Those who participated in the World Wars saw and experienced things they could never have imagined. Victor Goddard, a member of the Royal Air Force who served England in both conflicts, saw more than most, and some of it couldn’t be explained away by science.
Here is the tale of his ghostly wartime experiences.
Victor Goddard’s early life and military career
Victor Goddard grew up the son of a wealthy doctor. He always seemed destined for a military career, attending the Royal Naval Colleges at Osborne and Dartmouth. While he first served as a midshipman during World War I, he later moved to the Royal Naval Air Service. Toward the latter part of the conflict, Goddard flew reconnaissance missions over the Somme.
Following the First World War, Goddard continued to be an early pioneer of flying. In 1925, he served as an instructor for Jesus College, Cambridge’s air squadron, after which he commanded a bomber squadron in Iraq. By 1935, he’d been made the deputy director of intelligence for the Air Ministry. He remained in this position until the Second World War.
While serving during World War II, Goddard was sent to France with the British Expeditionary Force, and later played a large role in preserving the RAF’s air assets against German attacks. He held a number of roles throughout the conflict, including as the Director of Military Cooperation for the Air Ministry and the Air Commodore Chief of the Air Staff, Royal New Zealand Air Force. Following the war, he became the RAF’s representative in Washington, DC.
Goddard’s first experience with the paranormal occurred during WWI
Victor Goddard was commanding a squadron during WWI when an air mechanic named Freddy Jackson was killed at the HM Naval Seaplane Training School – later known as the HMS Daedalus. Jackson had walked into a rotating propeller and died from his injuries.
On the day of Jackson’s funeral, the crew from the Daedalus posed for a picture. When looking over the photo, they noticed a suspicious man in the top row: Freddy Jackson. According to legend, the air mechanic had not yet realized he was dead, so showing up for the photo was a formality. One source claims the site where the photo was taken was also where Jackson met his untimely death.
Victor Goddard’s next eerie experience occurred in 1935
In 1935, Victor Goddard was a wing commander. He was sent on a mission to check out an abandoned Scottish airfield in the village of Drem. When he reached the airfield, he noted it was in terrible shape. In fact, he found “cattle grazing on grass that had forced through cracks in the tarmac.”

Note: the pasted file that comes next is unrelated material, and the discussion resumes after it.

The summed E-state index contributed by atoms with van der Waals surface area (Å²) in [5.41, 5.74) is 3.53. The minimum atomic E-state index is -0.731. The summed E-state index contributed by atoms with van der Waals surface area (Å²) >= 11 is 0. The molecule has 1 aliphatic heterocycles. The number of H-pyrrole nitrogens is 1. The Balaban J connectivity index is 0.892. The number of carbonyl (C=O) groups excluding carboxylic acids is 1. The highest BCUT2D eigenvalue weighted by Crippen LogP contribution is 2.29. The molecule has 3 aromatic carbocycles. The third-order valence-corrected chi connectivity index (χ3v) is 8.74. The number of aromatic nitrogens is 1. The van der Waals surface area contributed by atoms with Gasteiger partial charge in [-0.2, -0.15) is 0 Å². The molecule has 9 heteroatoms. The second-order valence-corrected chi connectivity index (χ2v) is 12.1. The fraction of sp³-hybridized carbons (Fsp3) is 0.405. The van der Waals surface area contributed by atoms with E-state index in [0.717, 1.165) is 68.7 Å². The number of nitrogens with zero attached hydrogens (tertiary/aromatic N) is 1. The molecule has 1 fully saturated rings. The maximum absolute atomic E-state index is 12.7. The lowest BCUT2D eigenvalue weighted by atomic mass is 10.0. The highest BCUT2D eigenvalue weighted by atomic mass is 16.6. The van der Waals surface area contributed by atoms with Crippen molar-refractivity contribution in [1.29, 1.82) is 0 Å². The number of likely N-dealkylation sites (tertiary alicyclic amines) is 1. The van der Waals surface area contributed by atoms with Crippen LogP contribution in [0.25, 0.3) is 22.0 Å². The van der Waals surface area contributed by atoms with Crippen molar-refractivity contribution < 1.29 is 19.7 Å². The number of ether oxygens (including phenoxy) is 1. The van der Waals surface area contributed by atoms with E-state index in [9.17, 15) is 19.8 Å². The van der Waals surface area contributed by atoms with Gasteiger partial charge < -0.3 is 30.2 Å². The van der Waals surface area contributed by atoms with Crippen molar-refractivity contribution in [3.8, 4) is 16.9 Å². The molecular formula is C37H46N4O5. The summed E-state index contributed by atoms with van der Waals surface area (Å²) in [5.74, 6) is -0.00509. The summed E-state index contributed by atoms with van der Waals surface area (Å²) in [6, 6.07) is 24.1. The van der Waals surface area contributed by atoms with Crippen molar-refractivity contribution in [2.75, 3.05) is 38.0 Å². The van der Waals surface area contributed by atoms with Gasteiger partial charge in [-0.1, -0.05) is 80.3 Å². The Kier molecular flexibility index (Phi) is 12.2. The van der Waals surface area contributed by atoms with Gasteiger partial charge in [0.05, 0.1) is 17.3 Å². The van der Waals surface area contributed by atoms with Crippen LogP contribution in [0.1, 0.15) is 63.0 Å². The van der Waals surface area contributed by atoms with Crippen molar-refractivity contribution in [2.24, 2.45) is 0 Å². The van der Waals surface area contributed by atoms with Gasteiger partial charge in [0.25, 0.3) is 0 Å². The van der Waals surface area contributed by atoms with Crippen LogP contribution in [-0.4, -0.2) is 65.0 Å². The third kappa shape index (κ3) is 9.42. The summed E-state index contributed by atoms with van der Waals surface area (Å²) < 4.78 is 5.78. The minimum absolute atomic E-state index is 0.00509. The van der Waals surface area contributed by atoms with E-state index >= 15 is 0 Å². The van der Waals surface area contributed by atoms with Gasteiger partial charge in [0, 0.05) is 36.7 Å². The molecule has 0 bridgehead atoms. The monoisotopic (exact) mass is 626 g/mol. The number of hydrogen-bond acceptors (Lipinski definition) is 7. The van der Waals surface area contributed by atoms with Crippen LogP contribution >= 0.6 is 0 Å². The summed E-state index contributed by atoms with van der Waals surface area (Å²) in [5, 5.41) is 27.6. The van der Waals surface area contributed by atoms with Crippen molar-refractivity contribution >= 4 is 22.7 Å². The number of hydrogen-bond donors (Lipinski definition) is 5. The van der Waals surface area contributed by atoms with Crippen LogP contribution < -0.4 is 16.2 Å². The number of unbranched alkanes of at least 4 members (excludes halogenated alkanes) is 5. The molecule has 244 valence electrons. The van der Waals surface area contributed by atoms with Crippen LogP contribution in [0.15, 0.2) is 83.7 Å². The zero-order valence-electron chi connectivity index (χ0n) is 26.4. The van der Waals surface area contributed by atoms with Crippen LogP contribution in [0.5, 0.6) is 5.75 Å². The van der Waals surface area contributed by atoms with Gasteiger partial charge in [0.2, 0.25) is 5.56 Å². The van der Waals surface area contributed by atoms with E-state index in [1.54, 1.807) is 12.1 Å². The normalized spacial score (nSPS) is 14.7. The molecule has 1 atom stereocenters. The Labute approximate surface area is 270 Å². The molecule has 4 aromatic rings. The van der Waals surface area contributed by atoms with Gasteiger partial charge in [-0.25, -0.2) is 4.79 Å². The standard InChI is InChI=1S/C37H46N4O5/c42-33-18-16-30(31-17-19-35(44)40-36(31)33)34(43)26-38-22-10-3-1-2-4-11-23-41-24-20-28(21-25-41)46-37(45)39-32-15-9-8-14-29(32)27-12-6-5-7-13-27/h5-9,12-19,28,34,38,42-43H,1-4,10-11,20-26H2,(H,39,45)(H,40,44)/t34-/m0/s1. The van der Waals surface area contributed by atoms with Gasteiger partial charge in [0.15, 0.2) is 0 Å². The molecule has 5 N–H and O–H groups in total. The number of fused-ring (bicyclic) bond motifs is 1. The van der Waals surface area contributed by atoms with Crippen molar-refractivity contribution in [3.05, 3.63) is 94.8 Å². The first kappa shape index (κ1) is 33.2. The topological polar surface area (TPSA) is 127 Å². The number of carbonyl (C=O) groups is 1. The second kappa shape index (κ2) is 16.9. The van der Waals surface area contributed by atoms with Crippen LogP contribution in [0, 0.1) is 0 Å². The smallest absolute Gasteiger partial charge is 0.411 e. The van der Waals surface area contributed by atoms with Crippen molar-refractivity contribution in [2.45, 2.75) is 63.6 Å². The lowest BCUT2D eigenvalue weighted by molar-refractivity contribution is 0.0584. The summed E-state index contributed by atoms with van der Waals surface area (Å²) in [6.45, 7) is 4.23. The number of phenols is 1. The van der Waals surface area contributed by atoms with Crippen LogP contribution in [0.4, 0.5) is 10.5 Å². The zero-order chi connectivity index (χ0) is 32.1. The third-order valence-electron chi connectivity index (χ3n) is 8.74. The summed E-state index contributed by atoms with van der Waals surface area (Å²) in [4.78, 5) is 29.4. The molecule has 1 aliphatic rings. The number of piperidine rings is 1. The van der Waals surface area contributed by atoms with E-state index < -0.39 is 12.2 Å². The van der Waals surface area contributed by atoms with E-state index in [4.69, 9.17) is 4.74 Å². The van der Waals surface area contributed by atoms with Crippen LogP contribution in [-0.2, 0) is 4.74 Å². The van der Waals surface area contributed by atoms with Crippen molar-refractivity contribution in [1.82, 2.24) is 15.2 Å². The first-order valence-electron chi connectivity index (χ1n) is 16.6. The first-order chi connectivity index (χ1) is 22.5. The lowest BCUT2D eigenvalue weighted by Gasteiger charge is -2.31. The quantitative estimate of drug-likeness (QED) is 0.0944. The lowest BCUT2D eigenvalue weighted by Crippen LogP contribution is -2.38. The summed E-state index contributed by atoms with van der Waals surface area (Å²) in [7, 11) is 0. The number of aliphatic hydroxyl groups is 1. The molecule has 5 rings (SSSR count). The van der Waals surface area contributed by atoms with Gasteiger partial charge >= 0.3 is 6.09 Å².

Author JH Brennan writes, “Later that day, [Goddard] ran into trouble while flying his biplane in heavy rain and decided to fly back to Drem to get his bearings. As he approached the airfield, the torrential rain abruptly changed to bright sunlight.” He also notes that, when Goddard looked down, the airfield was completely repaired and in use. In addition, the aircraft were painted yellow.
Four years later, at the outbreak of WWII, RAF Drem was repaired and put back into action. There was another change as well. While the RAF’s planes had previously been painted silver, in 1939, they were painted a bright yellow.
Goddard had another paranormal experience later in life
Later in life, Victor Goddard was at a party being held in his honor in Shanghai, China. While there, he overheard Gerald Gladstone, captain of the HMS Black Prince, telling other partygoers about a dream he’d recently had.
In the dream, Goddard had died in a plane crash over the coast of Asia, the cause of which was atmospheric icing. The airman told Gladstone, “I’m not quite dead yet. What made you think I was?”
Ironically enough, a flight Goddard took over Asia had many similarities to Gladstone’s dream. He was in the air with two civilian men and one woman. The weather turned bad and the aircraft had to make a crash landing on the Japanese island of Sado. Thankfully, all of the passengers onboard survived the crash.
Victor Goddard’s paranormal experiences had a major impact on him
The paranormal experiences never left Victor Goddard. While he spent his later life in education, he still read and lectured about flying saucers. He also pushed Sir George Trevelyan, 4th Baronet to create the Wrekin Trust, a group focused on spiritual education. Goddard also wrote books about the paranormal, including 1975’s Flight Towards Reality, where he made the case for extrasensory perception.
The incident between Goddard and Gladstone was later written up for The Saturday Evening Standard in May 1951, and was portrayed in the 1955 film, The Night My Number Came Up. A character based on Goddard was played by Michael Redgrave, whose portrayal upset the RAF veteran. According to Goddard, Redgrave’s emotional reaction to the crash was not how he’d actually reacted.